You can still buy a brand new house and I know all too well and you can have a look at the new homes list out in any of the weekend press and you'll find homebuilders offering to build you a brand new house, three bedroom, two bathroom, double garage for probably about a hundred thousand dollars. But trying to find a block of land on which to build it, that's where the challenge is. Now, it wasn't that long ago a block of land, you know, would cost you a third or a quarter of the price of the house. Now it costs double the price of the house. So that's one area, the land area, infrastructure, time factors and so on.

And when it comes to jobs, why doesn't everybody have a job? Well, there again, you know, the restrictions of people getting a job are just almost insurmountable. We've built a huge brick wall across the road to employment and every rule and regulation and award and everything you can think of which prevents young people in particular from getting a job just needs to be removed.

AK: Such as what? Come on.

BD: Well take apprenticeships or, you know, young people, for example. And I go out to some of my building sites, or I used to, and there are guys and they're middle-aged and they're laying bricks and trowelling off concrete and, you know, I'll say to them, why don't you get yourself an apprentice or an assistant?

And then they ravel off all of this: It's too expensive, it's too complicated, it's too dangerous, risky, we can't afford it if it doesn't work out and so that, you know, these guys are knocking off work at three o'clock because they've got bad backs and so on. And then I'll go down to a local shopping centre and there are young lads hanging out on skateboards and I'll say "look, you know, boys, you've got the day off or what's happening?" And they said "oh no we're trying to get a job." And I'd ask them. I said "well have you thought about an apprenticeship?" And they said "yeah we've applied, you know, lots and lots of times, but it's just very, very hard."

I know how difficult it is for a young person to get an apprenticeship or to get a start in the workforce. It's almost impossible. And I'm thinking, what am I missing here? We've got tradespeople. We've got a trade shortage. We need young people. And then you discover, you know, just how much it costs for a tradesperson to take on a young person and you speak to some of these young people, you know, and they're pretty up to date with what's going on. They'll say look, you know, I've got a sister who's a student nurse and a brother who's studying engineering. You know, they're students, but I can't get a job as a student builder, for example.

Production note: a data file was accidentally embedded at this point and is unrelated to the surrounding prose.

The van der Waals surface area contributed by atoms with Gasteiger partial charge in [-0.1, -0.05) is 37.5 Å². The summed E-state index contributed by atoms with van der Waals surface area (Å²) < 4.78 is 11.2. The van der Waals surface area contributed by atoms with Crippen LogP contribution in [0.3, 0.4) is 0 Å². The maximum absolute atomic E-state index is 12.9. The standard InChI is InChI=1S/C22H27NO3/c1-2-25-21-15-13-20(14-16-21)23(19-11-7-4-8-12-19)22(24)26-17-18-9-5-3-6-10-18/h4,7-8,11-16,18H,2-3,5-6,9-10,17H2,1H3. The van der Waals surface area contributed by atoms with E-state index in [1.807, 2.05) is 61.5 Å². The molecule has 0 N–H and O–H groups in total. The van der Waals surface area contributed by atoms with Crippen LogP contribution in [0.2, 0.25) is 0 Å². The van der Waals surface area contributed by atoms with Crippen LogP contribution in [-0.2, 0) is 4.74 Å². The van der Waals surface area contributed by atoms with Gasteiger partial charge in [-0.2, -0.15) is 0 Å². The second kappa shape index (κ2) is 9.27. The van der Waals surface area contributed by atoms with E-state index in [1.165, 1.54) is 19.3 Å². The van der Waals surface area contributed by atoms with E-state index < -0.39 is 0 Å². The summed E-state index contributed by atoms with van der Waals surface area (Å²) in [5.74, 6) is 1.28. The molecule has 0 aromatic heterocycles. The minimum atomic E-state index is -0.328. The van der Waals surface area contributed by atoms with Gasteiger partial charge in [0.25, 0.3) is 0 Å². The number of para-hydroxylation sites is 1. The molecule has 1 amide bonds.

And I've said look would you be willing to, you know, to get an apprenticeship would you be willing to work for the equivalent of what you're getting on the dole? And said of course he would. Now, that's basically just about every other young person does. And just about every other young person in training, whether they're studying, you know, podiatry or studying as student teachers or a student nurse or a student lawyer, they get a student allowance. They're studying, they're learning to be all those things, but if you want to learn to be a bricklayer or learn to be a carpenter or a student builder, you know, suddenly all the rules change and there are barriers there and you just can't get in. And this needs to be addressed. It's just ludicrous and it's costing young people their lives and their future.

SB: Bob, I'm sure you're conscious that at the last election the government promised not to make any substantive changes to the Fair Work Act. But on the issue of young people and trade skills, there's been a significant downgrading over the last couple of decades of apprenticeships, vocational trading and the trade colleges have all but disappeared. Is there something we can do that front?

BD: Yes. I think the problem is that it's all being run by the government and we need to get them out of it. I mean once upon a time it was a private arrangement between families and their sons or their daughters and the tradesperson. And then suddenly the whole thing now has been completely overtaken by government. They run everything. And I think if you took it out of the realm of the government and let people decide for themselves.

Because so many apprenticeships these days, when you come across them, they're usually a father and son or an uncle and a nephew or somebody who knows somebody, a family member, that sort of thing. People can work it out for themselves if they're allowed to. But I think we just need to free that up. And they don't need any changes to the Fair Work Act. I think if the relationship between tradespeople, builders, young people and so on was more along the lines of students, then that would be a way without making any changes to the Fair Work Act. In other words, get it out of the area of industrial relations. It's not an industrial relations issue or problem. You know, it's the world of education and whether you're learning teaching or learning nursing or learning engineering or learning media studies or learning bricklaying, you know, that's where it needs to be redefined.